I wanted to create a Ramones cover photo for Facebook using pixel art. But it turns out Facebook is compressing the crap out of illustrations and solid colours in particular. It looks a lot like a 30% quality JPG regardless how you save your image. And only when it’s displayed as a cover, not in the album or as a wall post.
I made a quick GIF animation instead and will put in my portfolio.
Northern Soul The Film premiers soon in Sweden. To say that I’m excited would be the understatement of the year. It’s a new British film about the dance culture that took the north of England by storm in the 1970s. Newcomer Elliot James Langridge stars as a Lancashire teenager whose life is transformed when he discovers the world of all-nighters, amphetamines and baggy trousers.
Northern Soul is the debut feature film from director Elaine Constantine, a documentary-maker and photographer known for her work with The Face.
The Northern Soul movement began in the late 1960s and was at its height in the mid-1970s. The most famous all-nighters were held at the Wigan Casino, with other towns and cities across the north and the Midlands hosting their own nights. White, working class kids danced to obscure black American soul records, developing their own fashions born out of the Mod era.
Northern Soul intends to appeal to those generations of fans while attracting a modern audience who can relate to youth culture from another era.
“If you were there, you’ll know. If you weren’t there, you’ll wish you had been.”
Like most people I have friends on Facebook that aren’t Swedish. And from time to time I publish Facebook updates in Swedish for whatever reason. I always feel a wee bit guilty when I do, because even with the translate option, I feel that I am excluding some friends from the conversation. There are ways around this of course.
After poking around in all the settings available, I found the following in the left navigation list:
This is where you can create your own custom lists, something that is very handy.
I created a list of all my non-Swedish speaking friends. So from now on, if I’m making a particular announcement in Swedish or just for Swedish friends I simply open the menu:
Then choose the exception list manually like this:
And that’s it really, it is that simple to make Facebook updates to certain friends. And equally easy to post only to your friends in said list, should you prefer that.
Please note that when this blog post is published, the Facebook mobile app does not support exceptions with lists.
So avoid using the word ‘very’ because it’s lazy. A man is not very tired, he is exhausted. Don’t use very sad, use morose. Language was invented for one reason, boys — to woo women — and, in that endeavor, laziness will not do.
– Robin Williams, Dead Poets Society
Your fearful trip is done, Robin.
I love documentaries and Sight and Sound polled 340 critics and filmmakers in search of the world’s best documentary films. Here are their top 50. From the list, the top five:
- A Man with a Movie Camera
- Sans soleil
- Night and Fog
- The Thin Blue Line
Charlie Watts, Rolling Stones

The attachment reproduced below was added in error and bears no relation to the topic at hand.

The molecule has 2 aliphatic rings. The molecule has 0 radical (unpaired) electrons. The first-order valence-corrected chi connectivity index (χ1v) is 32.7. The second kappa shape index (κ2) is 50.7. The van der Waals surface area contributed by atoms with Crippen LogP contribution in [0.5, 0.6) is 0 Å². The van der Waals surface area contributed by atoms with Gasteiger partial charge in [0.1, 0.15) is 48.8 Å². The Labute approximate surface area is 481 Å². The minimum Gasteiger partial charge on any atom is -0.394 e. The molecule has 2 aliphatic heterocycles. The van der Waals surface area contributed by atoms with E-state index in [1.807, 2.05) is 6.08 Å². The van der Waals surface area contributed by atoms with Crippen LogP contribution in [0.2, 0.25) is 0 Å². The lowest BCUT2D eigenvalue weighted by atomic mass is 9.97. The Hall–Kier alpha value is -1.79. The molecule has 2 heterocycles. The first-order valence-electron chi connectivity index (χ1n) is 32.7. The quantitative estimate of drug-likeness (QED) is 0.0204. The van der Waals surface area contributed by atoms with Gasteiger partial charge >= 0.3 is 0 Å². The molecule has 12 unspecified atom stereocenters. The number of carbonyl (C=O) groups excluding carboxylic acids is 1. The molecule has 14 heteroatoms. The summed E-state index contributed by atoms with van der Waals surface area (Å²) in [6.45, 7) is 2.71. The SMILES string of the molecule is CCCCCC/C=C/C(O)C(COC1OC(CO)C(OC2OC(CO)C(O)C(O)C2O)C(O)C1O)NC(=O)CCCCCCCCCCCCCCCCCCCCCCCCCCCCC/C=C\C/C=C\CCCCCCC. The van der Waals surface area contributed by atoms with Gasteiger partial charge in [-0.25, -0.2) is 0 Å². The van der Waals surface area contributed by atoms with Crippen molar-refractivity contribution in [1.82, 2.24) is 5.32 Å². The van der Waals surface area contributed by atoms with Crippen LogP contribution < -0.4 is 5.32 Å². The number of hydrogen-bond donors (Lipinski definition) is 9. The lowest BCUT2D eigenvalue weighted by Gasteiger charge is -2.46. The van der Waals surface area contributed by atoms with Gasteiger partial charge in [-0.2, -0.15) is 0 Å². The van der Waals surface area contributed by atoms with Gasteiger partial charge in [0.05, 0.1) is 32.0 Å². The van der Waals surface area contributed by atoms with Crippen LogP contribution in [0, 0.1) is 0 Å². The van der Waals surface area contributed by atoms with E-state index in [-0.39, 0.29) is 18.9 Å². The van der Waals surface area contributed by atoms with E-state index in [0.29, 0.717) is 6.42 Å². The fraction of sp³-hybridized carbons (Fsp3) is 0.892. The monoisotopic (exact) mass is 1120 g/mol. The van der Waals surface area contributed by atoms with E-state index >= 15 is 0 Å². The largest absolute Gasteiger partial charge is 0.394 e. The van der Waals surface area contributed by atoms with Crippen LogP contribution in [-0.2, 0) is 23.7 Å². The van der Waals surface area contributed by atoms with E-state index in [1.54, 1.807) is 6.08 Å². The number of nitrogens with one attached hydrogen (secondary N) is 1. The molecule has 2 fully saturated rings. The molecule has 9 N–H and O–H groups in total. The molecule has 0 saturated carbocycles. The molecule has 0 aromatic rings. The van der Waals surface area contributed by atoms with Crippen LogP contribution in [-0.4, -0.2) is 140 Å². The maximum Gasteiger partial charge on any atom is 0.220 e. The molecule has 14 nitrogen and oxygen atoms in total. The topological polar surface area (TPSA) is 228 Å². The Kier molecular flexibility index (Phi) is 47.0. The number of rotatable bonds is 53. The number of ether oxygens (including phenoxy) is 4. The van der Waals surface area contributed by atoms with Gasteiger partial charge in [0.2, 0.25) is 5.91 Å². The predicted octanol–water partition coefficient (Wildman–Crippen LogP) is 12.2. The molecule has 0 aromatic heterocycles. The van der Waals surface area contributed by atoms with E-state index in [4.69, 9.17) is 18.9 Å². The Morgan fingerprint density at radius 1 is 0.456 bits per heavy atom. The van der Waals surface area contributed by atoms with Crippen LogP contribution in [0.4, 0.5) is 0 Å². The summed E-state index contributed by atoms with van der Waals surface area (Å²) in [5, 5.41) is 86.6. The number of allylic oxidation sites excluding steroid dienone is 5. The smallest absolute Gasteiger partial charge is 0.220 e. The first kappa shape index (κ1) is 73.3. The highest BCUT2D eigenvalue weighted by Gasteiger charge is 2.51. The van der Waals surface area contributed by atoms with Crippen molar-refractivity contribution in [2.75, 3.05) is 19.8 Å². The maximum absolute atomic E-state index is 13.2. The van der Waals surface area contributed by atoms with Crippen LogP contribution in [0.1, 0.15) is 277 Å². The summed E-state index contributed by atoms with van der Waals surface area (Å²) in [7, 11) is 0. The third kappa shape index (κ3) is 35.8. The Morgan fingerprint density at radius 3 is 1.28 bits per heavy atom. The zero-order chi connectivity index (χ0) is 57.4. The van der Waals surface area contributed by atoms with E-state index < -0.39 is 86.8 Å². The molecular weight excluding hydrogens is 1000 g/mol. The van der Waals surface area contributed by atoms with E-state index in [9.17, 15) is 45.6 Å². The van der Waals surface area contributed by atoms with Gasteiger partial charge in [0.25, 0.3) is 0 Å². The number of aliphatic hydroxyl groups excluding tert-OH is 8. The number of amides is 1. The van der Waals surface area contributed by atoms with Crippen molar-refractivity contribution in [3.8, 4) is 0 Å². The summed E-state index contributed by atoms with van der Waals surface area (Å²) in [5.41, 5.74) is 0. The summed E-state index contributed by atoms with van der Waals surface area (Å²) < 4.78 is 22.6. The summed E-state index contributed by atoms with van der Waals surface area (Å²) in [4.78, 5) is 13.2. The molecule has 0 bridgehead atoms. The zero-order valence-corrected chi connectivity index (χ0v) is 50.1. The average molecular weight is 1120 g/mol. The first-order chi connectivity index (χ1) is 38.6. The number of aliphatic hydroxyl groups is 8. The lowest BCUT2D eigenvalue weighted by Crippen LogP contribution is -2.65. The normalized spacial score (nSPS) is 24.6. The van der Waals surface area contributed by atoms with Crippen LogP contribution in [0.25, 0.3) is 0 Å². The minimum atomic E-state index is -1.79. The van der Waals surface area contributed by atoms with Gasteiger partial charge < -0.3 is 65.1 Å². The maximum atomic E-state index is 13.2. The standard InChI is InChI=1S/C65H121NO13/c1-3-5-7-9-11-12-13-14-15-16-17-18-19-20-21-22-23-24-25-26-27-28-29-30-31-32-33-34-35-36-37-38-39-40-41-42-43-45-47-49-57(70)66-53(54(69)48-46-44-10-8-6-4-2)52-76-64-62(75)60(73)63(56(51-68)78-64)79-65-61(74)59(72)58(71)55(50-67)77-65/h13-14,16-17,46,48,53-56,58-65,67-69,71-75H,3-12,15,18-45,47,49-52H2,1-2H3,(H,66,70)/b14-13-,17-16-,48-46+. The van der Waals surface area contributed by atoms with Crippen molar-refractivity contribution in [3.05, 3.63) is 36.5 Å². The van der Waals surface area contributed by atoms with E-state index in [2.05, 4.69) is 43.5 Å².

During the mid-1980s, an intoxicated Mick Jagger phoned Charlie Watts hotel room in the middle of the night asking “Where’s my drummer?”. Watts reportedly got up, shaved, dressed in a suit, put on a tie and freshly shined shoes, descended the stairs, and punched Jagger in the face, saying: “Don’t ever call me your drummer again. You’re my fucking singer!”
Charlie Watts, you absolute legend.
While Mick Jagger was prancing around in tights and Keith Richards was dressing like a homeless guy, drummer Watts began patronizing the finest English tailors on Savile Row, notably Huntsman and Henry Poole. Watts suits are quiet, somber, elegant.
“I always felt totally out of place with the Stones,” says Watts “not as a person, but the way I looked.”
Narrated by Malcolm McDowell, this short documentary examines the films Stanley Kubrick developed but didn’t live long enough to make – the lost Kubrick if you will. Features interviews given by Kubrick’s longtime producer Jan Harlan, Jack Nicholson, Sydney Pollack etc.
Through interviews and abundant archival materials, this documentary examines these “lost” films in depth to discover what drew Kubrick to these projects, the work he did to prepare them for production, and why they ultimately were abandoned. Some of the unfinished project discussed here are Napoleon, The Aryan Papers and also A.I – finally made by Steven Spielberg in 2001.
You used to be able to tell a lot about someone from their collection of books and records. I remember spending hours and hours in record stores, and splashing my every penny on records and books.
And if you ever get lonely, just go to the record store and visit your friends.
— Penny Lane, Almost Famous
How can you not love Jim Dalrymple’s laugh? If you haven’t already please check him out on the excellent 5by5 podcast Amplified. I ripped these first seconds from the 101th episode, hopefully the guys at 5by5 won’t mind.
Just listen to him! It’s so beautiful.
You can download this amazing laugh as an iPhone ringtone (m4r-file).
This is what you are to Facebook: Data points. Test subjects. Users. Eyeballs. Demographics.